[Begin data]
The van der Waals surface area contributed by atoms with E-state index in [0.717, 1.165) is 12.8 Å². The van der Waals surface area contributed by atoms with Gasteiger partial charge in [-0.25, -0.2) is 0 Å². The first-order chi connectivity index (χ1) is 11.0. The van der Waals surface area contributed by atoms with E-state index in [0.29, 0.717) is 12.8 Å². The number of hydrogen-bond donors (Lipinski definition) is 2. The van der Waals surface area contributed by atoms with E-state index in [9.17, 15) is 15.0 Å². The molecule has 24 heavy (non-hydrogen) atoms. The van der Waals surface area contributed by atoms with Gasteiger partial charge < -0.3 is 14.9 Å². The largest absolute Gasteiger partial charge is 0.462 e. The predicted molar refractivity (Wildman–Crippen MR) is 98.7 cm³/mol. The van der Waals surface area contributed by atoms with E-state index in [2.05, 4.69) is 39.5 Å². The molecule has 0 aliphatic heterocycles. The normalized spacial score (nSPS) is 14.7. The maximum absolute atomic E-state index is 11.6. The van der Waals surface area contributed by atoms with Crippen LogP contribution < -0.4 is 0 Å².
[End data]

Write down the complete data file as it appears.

The van der Waals surface area contributed by atoms with E-state index in [0.717, 1.165) is 12.8 Å². The van der Waals surface area contributed by atoms with Gasteiger partial charge in [-0.25, -0.2) is 0 Å². The first-order chi connectivity index (χ1) is 11.0. The van der Waals surface area contributed by atoms with E-state index in [0.29, 0.717) is 12.8 Å². The number of hydrogen-bond donors (Lipinski definition) is 2. The van der Waals surface area contributed by atoms with E-state index in [9.17, 15) is 15.0 Å². The molecule has 24 heavy (non-hydrogen) atoms. The van der Waals surface area contributed by atoms with Gasteiger partial charge < -0.3 is 14.9 Å². The largest absolute Gasteiger partial charge is 0.462 e. The predicted molar refractivity (Wildman–Crippen MR) is 98.7 cm³/mol. The van der Waals surface area contributed by atoms with E-state index in [2.05, 4.69) is 39.5 Å². The molecule has 0 aliphatic heterocycles. The normalized spacial score (nSPS) is 14.7. The maximum absolute atomic E-state index is 11.6. The van der Waals surface area contributed by atoms with Crippen LogP contribution < -0.4 is 0 Å².